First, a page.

In the age of Artificial Intelligence, past hiring decisions are used to train algorithms to identify the best suited candidates for the company. The issue with biased data is that even if gender is excluded from the application itself, the gender distribution of the training data may be strongly imbalanced since the industry has been historically male-dominated. This means that even if Mira gets to the point where the hiring company or job board puts her resume through their fit algorithm, she still may not receive the interview based on the inherent bias in the program.


If you’re not convinced by Mira’s journey, here’s a real life example: Amazon’s experimental hiring tool was used to screen and rate resumes based on historical hiring patterns. To date, a majority of Amazon employees were males and inevitably the system taught itself to penalise female resumes, with far greater efficiency than a human.


Still unsure if data bias is
perpetuating gender bias in STEM? Check out these articles from others in the
industry:

How Unconscious Bias Holds Women Back

Mitigating Gender Bias

AI Is Demonstrating Gender Bias


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Chatbots, Influencer Bots, Gaming Bots, Oh my!

As it becomes
increasingly difficult to get the attention of executives and consumers through
email and advertisements, many companies are turning to Artificial
Intelligence. But the real question remains, what are the ethics behind
corporations using bots to promote their goods and services?

Chatbots have shown
real ROI to many businesses and at times have proven more effective than an
under-trained salesforce. An
Oracle survey
has shown that Chatbots could save $174 Billion across
Insurance, Financial Services, Sales, and Customer Service. With vast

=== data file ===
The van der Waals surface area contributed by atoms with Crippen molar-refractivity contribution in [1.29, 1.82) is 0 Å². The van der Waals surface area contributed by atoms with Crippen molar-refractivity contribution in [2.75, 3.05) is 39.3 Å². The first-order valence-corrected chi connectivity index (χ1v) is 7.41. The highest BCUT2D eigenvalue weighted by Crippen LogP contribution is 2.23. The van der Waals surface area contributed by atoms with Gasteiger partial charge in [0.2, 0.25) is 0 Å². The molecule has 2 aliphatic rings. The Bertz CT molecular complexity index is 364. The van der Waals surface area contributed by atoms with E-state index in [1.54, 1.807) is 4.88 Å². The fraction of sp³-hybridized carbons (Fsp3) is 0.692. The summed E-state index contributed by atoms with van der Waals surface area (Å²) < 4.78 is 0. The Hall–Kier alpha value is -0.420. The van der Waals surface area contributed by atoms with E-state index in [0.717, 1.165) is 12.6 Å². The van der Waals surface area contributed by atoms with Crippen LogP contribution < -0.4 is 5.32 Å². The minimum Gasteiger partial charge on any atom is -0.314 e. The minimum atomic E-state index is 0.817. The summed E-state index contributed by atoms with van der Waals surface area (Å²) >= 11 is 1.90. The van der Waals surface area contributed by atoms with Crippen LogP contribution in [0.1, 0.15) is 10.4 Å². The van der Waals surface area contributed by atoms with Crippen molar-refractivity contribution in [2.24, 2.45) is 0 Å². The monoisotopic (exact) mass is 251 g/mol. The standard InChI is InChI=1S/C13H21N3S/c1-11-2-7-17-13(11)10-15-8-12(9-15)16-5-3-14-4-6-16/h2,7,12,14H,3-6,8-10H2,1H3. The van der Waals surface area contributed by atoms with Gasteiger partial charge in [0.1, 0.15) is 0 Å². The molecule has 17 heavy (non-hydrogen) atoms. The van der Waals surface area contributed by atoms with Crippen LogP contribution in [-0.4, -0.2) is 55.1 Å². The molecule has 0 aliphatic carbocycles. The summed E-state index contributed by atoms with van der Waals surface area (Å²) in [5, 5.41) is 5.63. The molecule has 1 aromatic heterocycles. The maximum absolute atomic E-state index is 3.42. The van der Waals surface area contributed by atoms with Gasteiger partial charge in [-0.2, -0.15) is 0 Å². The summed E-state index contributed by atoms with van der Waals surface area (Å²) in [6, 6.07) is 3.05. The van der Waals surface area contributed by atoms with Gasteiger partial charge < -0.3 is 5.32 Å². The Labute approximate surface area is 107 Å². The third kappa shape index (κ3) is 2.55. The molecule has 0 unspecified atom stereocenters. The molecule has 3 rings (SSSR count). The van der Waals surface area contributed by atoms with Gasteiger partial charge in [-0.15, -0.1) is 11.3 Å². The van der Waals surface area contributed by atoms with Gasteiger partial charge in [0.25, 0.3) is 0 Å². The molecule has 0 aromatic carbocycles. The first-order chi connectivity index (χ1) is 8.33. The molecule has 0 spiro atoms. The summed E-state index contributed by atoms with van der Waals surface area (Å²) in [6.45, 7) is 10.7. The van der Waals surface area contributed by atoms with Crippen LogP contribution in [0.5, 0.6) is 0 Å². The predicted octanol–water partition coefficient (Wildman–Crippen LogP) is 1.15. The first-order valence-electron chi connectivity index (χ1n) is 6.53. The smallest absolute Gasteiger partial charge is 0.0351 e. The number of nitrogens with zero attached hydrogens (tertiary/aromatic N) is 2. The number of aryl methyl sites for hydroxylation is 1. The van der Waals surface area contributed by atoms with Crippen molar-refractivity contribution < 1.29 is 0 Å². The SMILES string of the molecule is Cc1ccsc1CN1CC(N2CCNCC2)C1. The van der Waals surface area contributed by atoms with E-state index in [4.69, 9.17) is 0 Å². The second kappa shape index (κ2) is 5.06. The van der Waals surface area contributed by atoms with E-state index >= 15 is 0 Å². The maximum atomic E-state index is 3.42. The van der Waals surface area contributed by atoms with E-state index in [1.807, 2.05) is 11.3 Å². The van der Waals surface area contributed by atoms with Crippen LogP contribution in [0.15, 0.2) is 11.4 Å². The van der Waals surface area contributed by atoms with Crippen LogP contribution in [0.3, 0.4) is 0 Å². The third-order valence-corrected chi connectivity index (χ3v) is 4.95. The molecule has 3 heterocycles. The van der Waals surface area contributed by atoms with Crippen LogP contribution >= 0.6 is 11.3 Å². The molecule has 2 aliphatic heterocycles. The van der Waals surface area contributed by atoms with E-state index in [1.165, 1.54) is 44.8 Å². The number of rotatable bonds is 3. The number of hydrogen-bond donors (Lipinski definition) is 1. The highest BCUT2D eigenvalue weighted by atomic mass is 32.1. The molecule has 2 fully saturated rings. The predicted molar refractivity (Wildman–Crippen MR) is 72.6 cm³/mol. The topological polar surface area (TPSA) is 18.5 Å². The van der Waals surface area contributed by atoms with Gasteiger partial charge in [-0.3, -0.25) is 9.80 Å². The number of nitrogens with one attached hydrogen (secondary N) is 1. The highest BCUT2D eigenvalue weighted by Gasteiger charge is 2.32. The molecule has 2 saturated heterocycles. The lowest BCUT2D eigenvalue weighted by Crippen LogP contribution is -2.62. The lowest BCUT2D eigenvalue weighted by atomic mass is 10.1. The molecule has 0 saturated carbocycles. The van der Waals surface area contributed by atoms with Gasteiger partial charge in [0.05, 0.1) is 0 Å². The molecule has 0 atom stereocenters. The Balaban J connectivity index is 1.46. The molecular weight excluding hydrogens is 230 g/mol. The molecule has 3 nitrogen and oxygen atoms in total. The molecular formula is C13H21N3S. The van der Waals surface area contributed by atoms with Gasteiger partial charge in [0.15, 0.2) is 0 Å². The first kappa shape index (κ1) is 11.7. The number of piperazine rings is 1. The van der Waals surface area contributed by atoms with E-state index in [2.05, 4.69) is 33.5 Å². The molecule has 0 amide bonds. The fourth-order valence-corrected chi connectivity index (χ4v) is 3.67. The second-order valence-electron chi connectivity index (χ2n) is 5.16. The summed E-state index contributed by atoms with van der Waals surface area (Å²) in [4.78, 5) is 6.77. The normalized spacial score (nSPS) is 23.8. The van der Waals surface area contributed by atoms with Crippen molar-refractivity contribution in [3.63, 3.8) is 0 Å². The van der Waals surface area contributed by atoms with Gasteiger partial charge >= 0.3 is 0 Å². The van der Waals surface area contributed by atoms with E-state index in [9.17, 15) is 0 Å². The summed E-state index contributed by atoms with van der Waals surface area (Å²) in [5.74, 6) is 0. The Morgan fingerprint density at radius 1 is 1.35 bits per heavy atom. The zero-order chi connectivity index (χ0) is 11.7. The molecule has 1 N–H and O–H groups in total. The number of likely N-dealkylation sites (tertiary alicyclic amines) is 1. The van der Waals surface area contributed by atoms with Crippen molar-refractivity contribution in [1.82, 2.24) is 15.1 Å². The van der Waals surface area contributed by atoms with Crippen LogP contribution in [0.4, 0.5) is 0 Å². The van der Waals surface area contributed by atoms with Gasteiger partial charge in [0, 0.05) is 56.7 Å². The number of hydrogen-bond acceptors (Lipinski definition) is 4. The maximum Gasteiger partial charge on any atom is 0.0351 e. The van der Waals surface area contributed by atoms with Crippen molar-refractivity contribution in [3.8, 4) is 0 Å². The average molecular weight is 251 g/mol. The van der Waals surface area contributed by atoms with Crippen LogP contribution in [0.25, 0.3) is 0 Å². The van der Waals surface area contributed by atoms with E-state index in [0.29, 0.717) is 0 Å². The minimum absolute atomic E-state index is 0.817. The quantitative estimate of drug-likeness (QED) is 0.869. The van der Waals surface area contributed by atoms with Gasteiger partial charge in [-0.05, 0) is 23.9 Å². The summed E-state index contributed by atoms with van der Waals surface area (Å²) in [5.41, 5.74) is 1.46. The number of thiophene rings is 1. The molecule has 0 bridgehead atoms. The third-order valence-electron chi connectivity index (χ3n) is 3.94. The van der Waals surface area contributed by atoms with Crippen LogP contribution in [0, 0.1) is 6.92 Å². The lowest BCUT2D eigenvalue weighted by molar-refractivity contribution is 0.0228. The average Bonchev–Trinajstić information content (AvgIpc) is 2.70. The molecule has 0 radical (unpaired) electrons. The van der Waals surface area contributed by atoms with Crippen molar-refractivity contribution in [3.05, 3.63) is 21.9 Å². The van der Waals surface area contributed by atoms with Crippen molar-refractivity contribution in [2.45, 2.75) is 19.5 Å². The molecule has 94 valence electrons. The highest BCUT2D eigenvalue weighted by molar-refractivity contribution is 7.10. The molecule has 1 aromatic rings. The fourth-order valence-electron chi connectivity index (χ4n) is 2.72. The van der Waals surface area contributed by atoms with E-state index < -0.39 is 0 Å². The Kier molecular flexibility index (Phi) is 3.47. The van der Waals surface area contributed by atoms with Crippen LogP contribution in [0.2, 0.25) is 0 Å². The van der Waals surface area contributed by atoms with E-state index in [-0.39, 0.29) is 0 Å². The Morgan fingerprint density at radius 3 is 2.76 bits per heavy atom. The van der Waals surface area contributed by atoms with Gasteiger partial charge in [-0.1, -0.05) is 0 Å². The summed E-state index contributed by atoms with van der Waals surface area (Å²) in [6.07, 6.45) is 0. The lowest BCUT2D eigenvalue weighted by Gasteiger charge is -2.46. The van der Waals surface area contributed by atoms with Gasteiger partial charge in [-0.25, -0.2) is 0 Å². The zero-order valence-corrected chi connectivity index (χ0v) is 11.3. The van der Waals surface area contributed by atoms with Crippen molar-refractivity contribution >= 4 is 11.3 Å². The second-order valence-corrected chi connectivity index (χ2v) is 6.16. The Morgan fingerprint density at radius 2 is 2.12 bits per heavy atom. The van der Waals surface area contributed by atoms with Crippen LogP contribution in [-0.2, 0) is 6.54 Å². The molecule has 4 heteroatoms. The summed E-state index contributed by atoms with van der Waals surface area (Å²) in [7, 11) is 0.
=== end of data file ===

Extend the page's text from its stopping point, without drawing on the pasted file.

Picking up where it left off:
abilities, including the ability to chat with actual human dialogue it’s no
wonder companies are so eager and quick to turn to this advancement in AI.
Should a company be ethically responsible to share with consumers that they are
chatting with a bot? Is this on the consumer to “beware” of bots? Do
we as a society care? Should we care?

Influencer Bots, like LilMiquela and Shudu, use CGI and are run by companies specializing in Artificial Intelligence to blend the lines between reality and robot. These two influencer bots have amassed almost 2 million followers and “LilMiquela” is touted as “Musician, change-seeker, and robot with the drip💧💖” in her Instagram Bio. These bots are influencing the purchases we make, the culture we enjoy and now even the music industry. Lil Miquela’s profile is at least honest that she is a bot but Shudu’s bio vaguely states: “The World’s First Digital Supermodel.”


In a world where social media is influencing so many consumer purchasing decisions, especially in younger demographics, is it even ethical to create an influencer bot?


Gaming bots, when
used as intended, can often enhance the gaming experience. For example,
Fortnite has upped their bots’ ability in order to maintain an enjoyable
experience for new comers in their vast online community. However, most gamers
know that bots have often been abused since the idea of using an algorithm to
replace a human online became a reality. Many have used the bot technology to
their advantage and there are companies out there doing something about it.
Niantic, creator of one of the most popular cell phone apps ever, Pokemon Go,
has been extremely strict on bots and gamers trying to cheat the system, going
so far as to take
legal action
.

With bots becoming
one of the most common Artificial Intelligence interacted with daily we need to
start questioning the ethical implications. How are AI empowered bots improving
our daily lives? What are the implications of influencer bots like Lil Miquela
and Shudu on the future of our society? How aware are you that Artificial
Intelligence is impacting your purchasing decisions?